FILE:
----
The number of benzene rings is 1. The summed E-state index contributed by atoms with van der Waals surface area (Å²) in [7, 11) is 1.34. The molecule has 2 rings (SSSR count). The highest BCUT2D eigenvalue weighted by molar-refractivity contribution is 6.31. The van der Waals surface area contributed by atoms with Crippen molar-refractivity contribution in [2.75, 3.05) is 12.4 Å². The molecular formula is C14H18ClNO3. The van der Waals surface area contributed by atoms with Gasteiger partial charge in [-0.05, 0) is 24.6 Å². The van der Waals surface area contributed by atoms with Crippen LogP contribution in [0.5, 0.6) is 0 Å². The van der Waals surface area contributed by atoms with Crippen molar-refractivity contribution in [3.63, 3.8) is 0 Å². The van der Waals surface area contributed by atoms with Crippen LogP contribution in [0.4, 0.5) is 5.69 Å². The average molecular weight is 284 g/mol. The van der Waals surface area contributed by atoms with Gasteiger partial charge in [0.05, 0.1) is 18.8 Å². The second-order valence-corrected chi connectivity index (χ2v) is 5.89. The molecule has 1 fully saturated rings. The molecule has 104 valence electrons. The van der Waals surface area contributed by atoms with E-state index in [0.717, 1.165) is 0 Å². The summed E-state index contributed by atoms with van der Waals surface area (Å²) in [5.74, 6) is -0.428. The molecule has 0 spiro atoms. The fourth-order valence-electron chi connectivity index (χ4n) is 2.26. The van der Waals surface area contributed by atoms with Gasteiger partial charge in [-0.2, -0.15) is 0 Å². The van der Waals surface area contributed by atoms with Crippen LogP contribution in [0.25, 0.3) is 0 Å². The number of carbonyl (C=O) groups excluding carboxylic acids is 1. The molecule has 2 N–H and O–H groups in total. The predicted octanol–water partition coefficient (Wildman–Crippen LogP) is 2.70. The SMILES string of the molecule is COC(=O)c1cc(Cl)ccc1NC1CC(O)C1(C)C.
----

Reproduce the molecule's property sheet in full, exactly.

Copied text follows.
The number of benzene rings is 1. The summed E-state index contributed by atoms with van der Waals surface area (Å²) in [7, 11) is 1.34. The molecule has 2 rings (SSSR count). The highest BCUT2D eigenvalue weighted by molar-refractivity contribution is 6.31. The van der Waals surface area contributed by atoms with Crippen molar-refractivity contribution in [2.75, 3.05) is 12.4 Å². The molecular formula is C14H18ClNO3. The van der Waals surface area contributed by atoms with Gasteiger partial charge in [-0.05, 0) is 24.6 Å². The van der Waals surface area contributed by atoms with Crippen LogP contribution in [0.5, 0.6) is 0 Å². The van der Waals surface area contributed by atoms with Crippen molar-refractivity contribution in [3.63, 3.8) is 0 Å². The van der Waals surface area contributed by atoms with Crippen LogP contribution in [0.4, 0.5) is 5.69 Å². The average molecular weight is 284 g/mol. The van der Waals surface area contributed by atoms with Gasteiger partial charge in [0.05, 0.1) is 18.8 Å². The second-order valence-corrected chi connectivity index (χ2v) is 5.89. The molecule has 1 fully saturated rings. The molecule has 104 valence electrons. The van der Waals surface area contributed by atoms with E-state index in [0.717, 1.165) is 0 Å². The summed E-state index contributed by atoms with van der Waals surface area (Å²) in [5.74, 6) is -0.428. The molecule has 0 spiro atoms. The fourth-order valence-electron chi connectivity index (χ4n) is 2.26. The van der Waals surface area contributed by atoms with Gasteiger partial charge in [-0.2, -0.15) is 0 Å². The van der Waals surface area contributed by atoms with Crippen LogP contribution in [0.25, 0.3) is 0 Å². The number of carbonyl (C=O) groups excluding carboxylic acids is 1. The molecule has 2 N–H and O–H groups in total. The predicted octanol–water partition coefficient (Wildman–Crippen LogP) is 2.70. The SMILES string of the molecule is COC(=O)c1cc(Cl)ccc1NC1CC(O)C1(C)C.